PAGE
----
For nurses treating a large number of Hispanic patients, it is an unfortunate reality that they will also encounter a large number of diabetics. Diabetes is one of the most persistent and apparent health disparities affecting Hispanic communities; they are nearly twice as likely to suffer from the disease than white non-Hispanics. Fortunately, Hispanic diabetics rarely face the fight against their disease alone, supported by strong family environments.
This study explored the impact of that family-patient dynamic among a small group of Hispanics who attend a diabetic support group meeting at First Christian Church in Marietta, Georgia. It included both diabetics and supportive non-diabetic family members.
All participants reported family as an important entity, which coincides with traditional values among Hispanic families that promote strong family ties and loyalty.1 Diabetic individuals in this study expressed their confidence toward family support, but the survey also found perceived cultural barriers to diabetes management might significantly affect adherence to following a diabetic diet. Handling social pressure and incorporating traditional foods into the diabetes meal plan are core cultural issues for many Hispanics.2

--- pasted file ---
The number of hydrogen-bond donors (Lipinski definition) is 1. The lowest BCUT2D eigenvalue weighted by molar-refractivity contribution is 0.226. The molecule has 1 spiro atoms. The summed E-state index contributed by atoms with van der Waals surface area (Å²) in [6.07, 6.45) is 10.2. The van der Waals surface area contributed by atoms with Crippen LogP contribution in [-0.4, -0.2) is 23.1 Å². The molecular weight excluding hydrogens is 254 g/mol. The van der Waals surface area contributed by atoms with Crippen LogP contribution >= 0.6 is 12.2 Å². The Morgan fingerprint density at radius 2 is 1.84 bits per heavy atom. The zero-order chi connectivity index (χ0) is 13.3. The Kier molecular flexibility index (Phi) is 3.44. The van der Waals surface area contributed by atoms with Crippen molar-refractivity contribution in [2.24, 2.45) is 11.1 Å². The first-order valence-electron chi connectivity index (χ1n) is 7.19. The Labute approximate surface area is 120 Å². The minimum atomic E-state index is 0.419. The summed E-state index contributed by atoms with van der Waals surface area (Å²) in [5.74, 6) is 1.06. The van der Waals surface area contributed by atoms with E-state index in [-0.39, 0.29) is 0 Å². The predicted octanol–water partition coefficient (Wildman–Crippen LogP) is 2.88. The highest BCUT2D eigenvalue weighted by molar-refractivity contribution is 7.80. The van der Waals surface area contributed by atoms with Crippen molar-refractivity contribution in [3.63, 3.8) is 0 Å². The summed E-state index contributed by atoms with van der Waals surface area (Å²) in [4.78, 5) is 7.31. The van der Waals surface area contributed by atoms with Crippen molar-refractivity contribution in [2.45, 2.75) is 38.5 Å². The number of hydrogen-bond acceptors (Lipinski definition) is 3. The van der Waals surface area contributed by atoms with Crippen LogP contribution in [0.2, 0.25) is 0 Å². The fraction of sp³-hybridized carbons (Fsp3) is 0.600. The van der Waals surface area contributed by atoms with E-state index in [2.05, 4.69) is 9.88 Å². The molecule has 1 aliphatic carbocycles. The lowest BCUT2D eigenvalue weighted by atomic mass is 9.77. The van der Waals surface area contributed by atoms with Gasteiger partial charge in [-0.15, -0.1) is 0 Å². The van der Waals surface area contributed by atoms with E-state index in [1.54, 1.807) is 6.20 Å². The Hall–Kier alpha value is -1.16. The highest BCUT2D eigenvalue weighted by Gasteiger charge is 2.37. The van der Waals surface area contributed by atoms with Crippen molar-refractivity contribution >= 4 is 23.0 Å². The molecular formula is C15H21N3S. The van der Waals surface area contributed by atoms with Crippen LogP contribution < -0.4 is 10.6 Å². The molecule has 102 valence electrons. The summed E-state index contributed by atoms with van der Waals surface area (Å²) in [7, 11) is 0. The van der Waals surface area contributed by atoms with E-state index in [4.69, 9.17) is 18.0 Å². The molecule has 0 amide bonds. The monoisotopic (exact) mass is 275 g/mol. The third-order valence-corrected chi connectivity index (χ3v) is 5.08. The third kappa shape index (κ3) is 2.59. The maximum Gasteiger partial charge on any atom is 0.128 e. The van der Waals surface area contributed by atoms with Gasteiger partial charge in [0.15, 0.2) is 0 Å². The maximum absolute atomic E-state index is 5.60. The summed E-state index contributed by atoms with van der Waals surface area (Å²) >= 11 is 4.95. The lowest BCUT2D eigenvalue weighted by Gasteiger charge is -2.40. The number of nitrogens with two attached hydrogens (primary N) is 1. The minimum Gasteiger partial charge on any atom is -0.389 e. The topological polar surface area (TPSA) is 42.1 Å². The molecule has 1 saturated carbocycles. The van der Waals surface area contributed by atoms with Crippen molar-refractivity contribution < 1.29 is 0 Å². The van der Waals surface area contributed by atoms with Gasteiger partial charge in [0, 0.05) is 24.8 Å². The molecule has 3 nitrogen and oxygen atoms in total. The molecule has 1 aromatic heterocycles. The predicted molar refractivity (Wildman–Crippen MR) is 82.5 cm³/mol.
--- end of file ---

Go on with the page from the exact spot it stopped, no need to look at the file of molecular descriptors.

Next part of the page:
All subjects demonstrated some knowledge of diabetes and self-management, but both diabetics and non-diabetics revealed some misunderstandings regarding what causes the disease. Many participants expressed fatalistic attitudes, saying they believed that what happens in life is out of their control and in God's hands. Fatalism (fatalismo) is frequently identified as a cultural perspective among Hispanics1 and an affecting factor in the health conditions of Hispanic patients with diabetes.3 Persons who adhere to fatalism may dismiss the idea that diabetes can be prevented or managed.